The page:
Agrippina Vaganova

The queen of codified ballet technique

Agrippina Vaganova (1879­­–1951) transformed ballet training, melding French Romanticism and Italian strength and athleticism with Russian expressivity. The publication of her book, Basic Principles of Classical Ballet, systemized her technique that is now the foundation for ballet schools all over the world.

Vaganova was born in St. Petersburg with ballet already in her blood: Her father was an usher at the Mariinsky Theatre. At the age of 10, she entered what was then called the Imperial Ballet School; she joined the corps de ballet in 1897. Never a favorite of ballet master Marius Petipa and frequently criticized for her unattractiveness and natural stiffness, Vaganova didn’t receive her first real ballerina role (Naïla in La Source) until 1911. She was finally promoted to ballerina in 1915—only one year before her retirement from the company in 1916.

Fortunately, Vaganova’s teaching career didn’t mirror her lackluster performance path. She taught at the School of Russian Ballet and quickly gained recognition for her teaching skills. In 1920, she was asked to teach ballet to her former peers, the company members. She also began teaching the students in their last three years at the Leningrad Choreographic School. With both a growing reputation and an innate ability to navigate tricky post-Revolution politics, Vaganova became the ballet company’s assistant director in 1927 and, in 1931, artistic director. In 1934, she published her momentous and immediately well-received Basic Principles of Classical Ballet. She stepped down from her artistic director post in 1937, with her focus now on the school, though she continued to teach and rehearse the company members.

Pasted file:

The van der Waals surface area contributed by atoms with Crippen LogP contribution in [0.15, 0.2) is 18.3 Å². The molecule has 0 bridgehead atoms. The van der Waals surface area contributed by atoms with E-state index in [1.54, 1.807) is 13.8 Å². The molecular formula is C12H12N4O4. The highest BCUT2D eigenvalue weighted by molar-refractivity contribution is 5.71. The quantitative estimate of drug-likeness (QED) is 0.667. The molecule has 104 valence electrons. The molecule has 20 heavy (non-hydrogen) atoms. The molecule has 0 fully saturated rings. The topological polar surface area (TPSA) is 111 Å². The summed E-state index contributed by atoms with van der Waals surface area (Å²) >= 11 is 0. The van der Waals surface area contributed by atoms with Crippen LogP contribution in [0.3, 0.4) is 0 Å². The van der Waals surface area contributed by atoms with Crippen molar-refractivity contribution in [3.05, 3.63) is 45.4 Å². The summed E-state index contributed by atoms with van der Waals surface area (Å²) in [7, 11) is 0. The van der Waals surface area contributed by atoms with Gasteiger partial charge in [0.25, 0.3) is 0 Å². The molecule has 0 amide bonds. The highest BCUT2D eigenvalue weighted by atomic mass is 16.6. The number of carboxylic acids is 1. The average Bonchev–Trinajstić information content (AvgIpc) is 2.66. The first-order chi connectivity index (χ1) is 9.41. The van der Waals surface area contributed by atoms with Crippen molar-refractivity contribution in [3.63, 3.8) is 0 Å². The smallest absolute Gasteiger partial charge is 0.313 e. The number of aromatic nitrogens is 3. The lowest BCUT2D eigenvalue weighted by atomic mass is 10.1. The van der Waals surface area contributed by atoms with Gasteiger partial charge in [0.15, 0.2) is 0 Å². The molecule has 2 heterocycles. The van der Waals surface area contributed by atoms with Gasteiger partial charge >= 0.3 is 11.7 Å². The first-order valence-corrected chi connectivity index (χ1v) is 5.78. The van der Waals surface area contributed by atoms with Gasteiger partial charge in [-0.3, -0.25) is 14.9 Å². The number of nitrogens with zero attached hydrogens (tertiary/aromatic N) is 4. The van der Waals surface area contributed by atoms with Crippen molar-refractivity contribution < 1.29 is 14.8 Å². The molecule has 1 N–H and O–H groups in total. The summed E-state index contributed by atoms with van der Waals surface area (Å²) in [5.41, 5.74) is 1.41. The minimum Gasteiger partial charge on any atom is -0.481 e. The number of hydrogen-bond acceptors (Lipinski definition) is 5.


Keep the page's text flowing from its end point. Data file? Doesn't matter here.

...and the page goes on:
In 1957, six years after Vaganova’s death, what was by then known as the Leningrad Choreographic School was renamed the Vaganova Ballet Academy in her honor. —Rachel Rizzuto

Fun Fact Though she never achieved real fame as a performer, Vaganova was nicknamed the “queen of variations” by critic Akim Volynsky.

Vaganova Style

Successful fulfillment of Vaganova’s technique was designed to take eight years for a student starting at age 10, taking class six days a week. A dancer trained in Vaganova technique focuses on whole-body connectivity, as opposed to individual parts moving independently. Special attention is paid to port de bras (for both aesthetics and efficiency in leaps and turns) and aplomb (a steadiness, beginning as early as pliés in first position, to encourage strength in tours and allegro).

Vaganova sought emotional expressiveness, strict form and an energetic performance manner from her students. Her pupils were known for not only mastering a step but also knowing what its purpose was and how to explain its correct execution.

The Legacy Lives On

Some of Vaganova’s most famous students were Mariinsky Ballet and later Bolshoi Ballet stars Marina Semenova and Galina Ulanova, as well as American Ballet Theatre ballet mistress Irina Kolpakova. Ballet schools in the U.S. with a Vaganova training foundation include:

• Austin School of Classical Ballet

• Bossov Ballet Theatre

• Kirov Academy of Ballet of Washington, DC

• Valentina Kozlova’s Dance Conservatory of New York

Resources:

Print:

“Agrippina Vaganova,” by Jocelyn Anderson, Dance Teacher, November 2005

Vaganova: A Dance Journey From Petersburg to Leningrad, by Vera Krasovskaya, University Press of Florida, 2005

Basic Principles of Classical Ballet: Russian Ballet Technique, by Agrippina Vaganova, Dover Publications, Inc., 1969

Photos courtesy of Vaganova Ballet Academy

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